May 11, 2000
Sen. Frank Murkowski (R-Alas.) wants to do several right things for the energy business. But the reason on which he bases his initiative will eventually hurt the business.

Sen. Frank Murkowski (R-Alas.) wants to do several right things for the energy business. But the reason on which he bases his initiative will eventually hurt the business.

Murkowski, chairman of the Senate Energy Committee, says he will introduce legislation that would take a number of overdue steps: increasing the area of federal land available for oil and gas leasing, easing the federal royalty on production resulting from frontier exploration, lowering tax rates on production from marginal wells during periods of low oil and gas prices, allowing leasing of the Arctic National Wildlife Refuge coastal plain.

Those are all right things for US energy. Murkowski's overarching objective, however, is to limit US dependence on imported oil to 50% by 2010. That's the problem.

It no longer makes sense to calibrate energy policy to import dependency. The US needs imported oil and always will. Its policies should aim at ensuring the free flow of oil in international trade, not at treating imports like poison.

What national interest will be served by attempting to cap imports at 50% of total supply? Why not set the cap at 60%? Or 40%?

Pick any number. The degree of US import dependency has meaning in only one area.

It does not have anything to do with the price of crude oil or petroleum products. If US import dependency had been half its level last year when the world ran short of crude, prices still would have risen as they did.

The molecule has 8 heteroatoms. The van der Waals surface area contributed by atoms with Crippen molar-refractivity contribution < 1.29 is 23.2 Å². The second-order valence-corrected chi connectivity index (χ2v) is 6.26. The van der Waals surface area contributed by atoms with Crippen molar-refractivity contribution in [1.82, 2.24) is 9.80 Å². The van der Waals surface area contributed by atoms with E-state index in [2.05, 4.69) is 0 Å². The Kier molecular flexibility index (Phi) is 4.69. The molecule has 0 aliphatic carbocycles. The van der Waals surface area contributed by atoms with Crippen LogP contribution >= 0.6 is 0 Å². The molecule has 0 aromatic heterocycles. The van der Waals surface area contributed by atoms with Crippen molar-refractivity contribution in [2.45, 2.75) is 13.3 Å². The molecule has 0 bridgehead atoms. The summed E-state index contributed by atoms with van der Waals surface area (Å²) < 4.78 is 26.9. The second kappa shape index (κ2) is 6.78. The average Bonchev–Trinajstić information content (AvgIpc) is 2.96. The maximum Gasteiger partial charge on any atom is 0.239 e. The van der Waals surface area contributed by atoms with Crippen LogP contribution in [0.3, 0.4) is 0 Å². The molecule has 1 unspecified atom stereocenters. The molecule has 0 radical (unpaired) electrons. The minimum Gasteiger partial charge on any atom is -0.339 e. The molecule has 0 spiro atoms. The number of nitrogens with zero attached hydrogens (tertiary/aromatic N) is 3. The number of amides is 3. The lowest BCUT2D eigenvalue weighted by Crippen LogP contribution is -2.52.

The degree of US import dependency also does not have anything to do with the US need to stand ready to defend oil in trade. If its import dependency had been half the level it was in 1990 when Iraq invaded Kuwait, the US would have had no less a compulsion to lead the counterattack. The interest at stake was the shared prosperity of commercial nations, in which the US interest is great no matter how much oil it imports. Global prosperity depends on oil in trade and is indifferent to the degree of import dependency of any one nation.

The degree of import dependency has meaning only insofar as it reflects US refusal to produce as much oil as it economically can. Such refusal forfeits wealth creation, ancillary commerce, and tax collection. It makes no economic sense, and the environmental arguments behind the sacrifice are always exaggerated.

The government should encourage oil production in America for the simple reason that the activity creates American wealth. It doesn't need to do the oil and gas industry any special favors. It just needs to let the industry fulfill its potential for turning a mature but still bountiful natural resource into economic value, commerce related to production activities, and tax revenues.

Attempts to set and enforce an artificial threshold of import dependency thus obscure more-fundamental reasons to encourage domestic production. What is more, such a threshold would eventually hurt the industry.

There are two ways to reduce the import share of total oil supply. One is to raise domestic production, which is good. The other is to set artificial limits on oil consumption, which is bad-but more likely to survive modern politics.

The bad way to reduce import dependency plays into an antipetroleum prejudice that gets its political way far too frequently. So a shrunken import share of total supply can quickly become a shrunken oil market.

That doesn't help producers. It doesn't help consumers. And it hurts the US economy.

The US oil industry should cheer Murkowski for wanting to do so many right things for domestic production. But it should encourage him to do those things for the right reasons.